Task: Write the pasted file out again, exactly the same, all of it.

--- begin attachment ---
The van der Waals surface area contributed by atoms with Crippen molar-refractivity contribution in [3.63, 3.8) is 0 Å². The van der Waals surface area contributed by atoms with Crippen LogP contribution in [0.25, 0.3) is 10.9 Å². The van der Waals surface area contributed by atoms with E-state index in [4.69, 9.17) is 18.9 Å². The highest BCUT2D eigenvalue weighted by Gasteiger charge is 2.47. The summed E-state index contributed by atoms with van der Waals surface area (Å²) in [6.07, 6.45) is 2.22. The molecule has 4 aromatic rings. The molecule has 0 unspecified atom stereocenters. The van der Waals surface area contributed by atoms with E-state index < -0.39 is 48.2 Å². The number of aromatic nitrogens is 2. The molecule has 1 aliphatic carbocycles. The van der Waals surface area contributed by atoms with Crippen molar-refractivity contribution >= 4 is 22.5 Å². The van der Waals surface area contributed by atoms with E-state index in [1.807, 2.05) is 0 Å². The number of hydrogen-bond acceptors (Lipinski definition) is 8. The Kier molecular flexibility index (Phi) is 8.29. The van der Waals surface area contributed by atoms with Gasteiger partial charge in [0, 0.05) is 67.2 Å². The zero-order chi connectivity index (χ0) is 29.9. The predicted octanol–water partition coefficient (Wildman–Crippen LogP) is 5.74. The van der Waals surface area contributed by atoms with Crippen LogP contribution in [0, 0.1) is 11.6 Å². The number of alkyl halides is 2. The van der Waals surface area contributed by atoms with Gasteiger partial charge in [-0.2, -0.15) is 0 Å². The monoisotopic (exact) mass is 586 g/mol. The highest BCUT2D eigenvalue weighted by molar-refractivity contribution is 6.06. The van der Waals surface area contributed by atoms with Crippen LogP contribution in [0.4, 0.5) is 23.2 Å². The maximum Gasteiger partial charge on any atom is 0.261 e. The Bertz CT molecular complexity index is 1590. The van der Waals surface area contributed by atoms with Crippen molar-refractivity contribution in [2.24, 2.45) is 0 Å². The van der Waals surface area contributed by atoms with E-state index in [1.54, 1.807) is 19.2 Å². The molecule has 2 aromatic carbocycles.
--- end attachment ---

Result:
The van der Waals surface area contributed by atoms with Crippen molar-refractivity contribution in [3.63, 3.8) is 0 Å². The van der Waals surface area contributed by atoms with Crippen LogP contribution in [0.25, 0.3) is 10.9 Å². The van der Waals surface area contributed by atoms with E-state index in [4.69, 9.17) is 18.9 Å². The highest BCUT2D eigenvalue weighted by Gasteiger charge is 2.47. The summed E-state index contributed by atoms with van der Waals surface area (Å²) in [6.07, 6.45) is 2.22. The molecule has 4 aromatic rings. The molecule has 0 unspecified atom stereocenters. The van der Waals surface area contributed by atoms with E-state index < -0.39 is 48.2 Å². The number of aromatic nitrogens is 2. The molecule has 1 aliphatic carbocycles. The van der Waals surface area contributed by atoms with Crippen molar-refractivity contribution >= 4 is 22.5 Å². The van der Waals surface area contributed by atoms with E-state index in [1.807, 2.05) is 0 Å². The number of hydrogen-bond acceptors (Lipinski definition) is 8. The Kier molecular flexibility index (Phi) is 8.29. The van der Waals surface area contributed by atoms with Gasteiger partial charge in [0, 0.05) is 67.2 Å². The zero-order chi connectivity index (χ0) is 29.9. The predicted octanol–water partition coefficient (Wildman–Crippen LogP) is 5.74. The van der Waals surface area contributed by atoms with Crippen LogP contribution in [0, 0.1) is 11.6 Å². The number of alkyl halides is 2. The van der Waals surface area contributed by atoms with Gasteiger partial charge in [-0.2, -0.15) is 0 Å². The monoisotopic (exact) mass is 586 g/mol. The highest BCUT2D eigenvalue weighted by molar-refractivity contribution is 6.06. The van der Waals surface area contributed by atoms with Crippen LogP contribution in [0.4, 0.5) is 23.2 Å². The maximum Gasteiger partial charge on any atom is 0.261 e. The Bertz CT molecular complexity index is 1590. The van der Waals surface area contributed by atoms with Crippen molar-refractivity contribution in [2.24, 2.45) is 0 Å². The van der Waals surface area contributed by atoms with E-state index in [1.54, 1.807) is 19.2 Å². The molecule has 2 aromatic carbocycles.